Hey Paul: I just graduated from East Jessamine. I was an ok student making mostly B’s. I didn’t take any AP classes. I haven’t decided what I want to do next in life. I’m thinking about working for a while and then maybe going to college. Do you think that is a good plan?
You should join me at Asbury University this fall. Sorry, I’ll try to provide unbiased advice on this very important life decision. There is much I don’t know about your exact situation so some of my advice may or may not apply to your decision.
First let me congratulate you on earning a high school diploma. In doing so you’ve demonstrated a number of key life skills. You’ve avoided and perhaps overcome the educational derailers of trouble with the law or starting a family a little earlier than planned. You’ve been able to sit in a seat and listen for several hours each day – no small task and one that I didn’t do too well.
There are three general paths following high school – college, work, or the military. Of course there is a fourth path of living off your parent’s or the state’s generosity – but that’s not what we aiming for here.
Joining the Army, Navy, Air Force or Marines is not only patriotic but also a great way to build a career. My suggestion is to binge watch war movies ranging from Saving Private Ryan to Lone Survivor. If you end your movie marathon feeling called to serve your country then contact your local recruiter. My recommendation is that you go to college with the ROTC providing an introduction to military life as well as potentially covering your educational costs.
Taking a job after high school can literally buy you some time to figure out your next move. In some cases it may be necessary to have an income as you move on to living on your own or perhaps to afford paying for college. My observation has been that taking a year away from school can easily become a few years and then a permanent break from the classroom.
If you start a job I recommend at a minimum taking one course at JCTC in a subject that really interests you. Take a class that they didn’t offer in high school – auto technology, nursing, or marketing. Learn a practical skill and see if you have a natural flair for that type of work. This will keep you connected to formal learning that is essential for almost any career of choice.
What about college? Well despite what some say, college isn’t for everyone. Less than 20% of Kentuckians have a bachelor degree or higher. This statistic could suggest that only those in the top fifth of their high school class are solid prospects to go on to complete college. In your case I wouldn’t buy into the theory that because you were “average” in high school that you won’t be able to complete college.
I have been a professor at Asbury University for four years and before that taught a Marshall University – yes, as in the movie, We are Marshall! I’ve got to know hundreds of students that are probably much like you. They weren’t academic stars in high school but they made a decision, really a series of decision to make it through college.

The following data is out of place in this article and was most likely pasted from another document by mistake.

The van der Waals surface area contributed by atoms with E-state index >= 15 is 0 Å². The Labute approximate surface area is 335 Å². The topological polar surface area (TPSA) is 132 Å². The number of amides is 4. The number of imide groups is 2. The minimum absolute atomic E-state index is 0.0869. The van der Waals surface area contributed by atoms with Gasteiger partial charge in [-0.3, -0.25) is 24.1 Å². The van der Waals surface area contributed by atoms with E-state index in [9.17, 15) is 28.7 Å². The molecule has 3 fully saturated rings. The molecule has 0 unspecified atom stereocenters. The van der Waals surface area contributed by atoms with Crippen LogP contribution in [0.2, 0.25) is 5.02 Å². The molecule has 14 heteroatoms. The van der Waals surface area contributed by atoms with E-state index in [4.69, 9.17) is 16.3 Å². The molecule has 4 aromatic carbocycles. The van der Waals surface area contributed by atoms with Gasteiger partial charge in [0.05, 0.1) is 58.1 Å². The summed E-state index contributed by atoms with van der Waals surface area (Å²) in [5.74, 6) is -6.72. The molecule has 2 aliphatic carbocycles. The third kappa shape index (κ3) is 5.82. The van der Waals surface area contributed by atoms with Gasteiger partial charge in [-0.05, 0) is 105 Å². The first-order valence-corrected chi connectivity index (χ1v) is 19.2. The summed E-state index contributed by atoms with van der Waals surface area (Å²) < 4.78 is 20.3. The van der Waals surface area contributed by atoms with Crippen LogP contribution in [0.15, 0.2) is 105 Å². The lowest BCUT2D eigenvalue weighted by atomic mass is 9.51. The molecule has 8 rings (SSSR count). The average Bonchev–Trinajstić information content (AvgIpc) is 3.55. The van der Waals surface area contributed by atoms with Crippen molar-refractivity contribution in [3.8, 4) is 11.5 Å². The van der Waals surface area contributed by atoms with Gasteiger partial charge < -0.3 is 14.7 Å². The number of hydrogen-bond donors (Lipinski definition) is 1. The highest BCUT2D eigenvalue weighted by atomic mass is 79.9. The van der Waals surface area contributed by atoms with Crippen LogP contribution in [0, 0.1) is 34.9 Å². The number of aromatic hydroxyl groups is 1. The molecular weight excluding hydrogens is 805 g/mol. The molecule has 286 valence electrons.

Rev. Chuck Swindoll has a famous quote on how attitude and the choices we make are much more important than our circumstances:
“The longer I live, the more I realize the impact of attitude on life. Attitude, to me, is more important than facts. It is more important than the past, the education, the money, than circumstances, than failure, than successes, than what other people think or say or do. It is more important than appearance, giftedness or skill. It will make or break a company… a church… a home. The remarkable thing is we have a choice everyday regarding the attitude we will embrace for that day. We cannot change our past… we cannot change the fact that people will act in a certain way. We cannot change the inevitable. The only thing we can do is play on the one string we have, and that is our attitude. I am convinced that life is 10% what happens to me and 90% of how I react to it. And so it is with you… we are in charge of our Attitudes.”
The “average” students who succeeded in college found a balance – finding a major they enjoyed while sticking out classes that seemed a waste of time, connecting with a core group of friends through FCA, the Greek system or other gatherings of like-minded people. They went to class – 15 hours a week isn’t too much to ask, is it? Being successful in college is more about being wise than being smart.
To many people going to college is about preparing for a career. A rule-of-thumb is that college graduates makes about twice what high school graduates earn over a lifetime. At the state level this rule holds as states like Colorado and Massachusetts that have roughly twice as many college grads as KY and correspondingly about double our income per capita.
The formula: college degree = money = happiness, doesn’t hold true for many college graduates. A cynic could modify the equation to college degree equals huge student loans working in a job that doesn’t require a college degree equals regret. Perhaps this cynic needs a poster size version of the Swindoll quote. My college equation looks like:
Wisdom + Grit = College degree = Fulfilling Career & Personal Life.
Of course many people can substitute “Army”, “Working” or “Being a Mom” for “College” and end up with everything you could want out of life!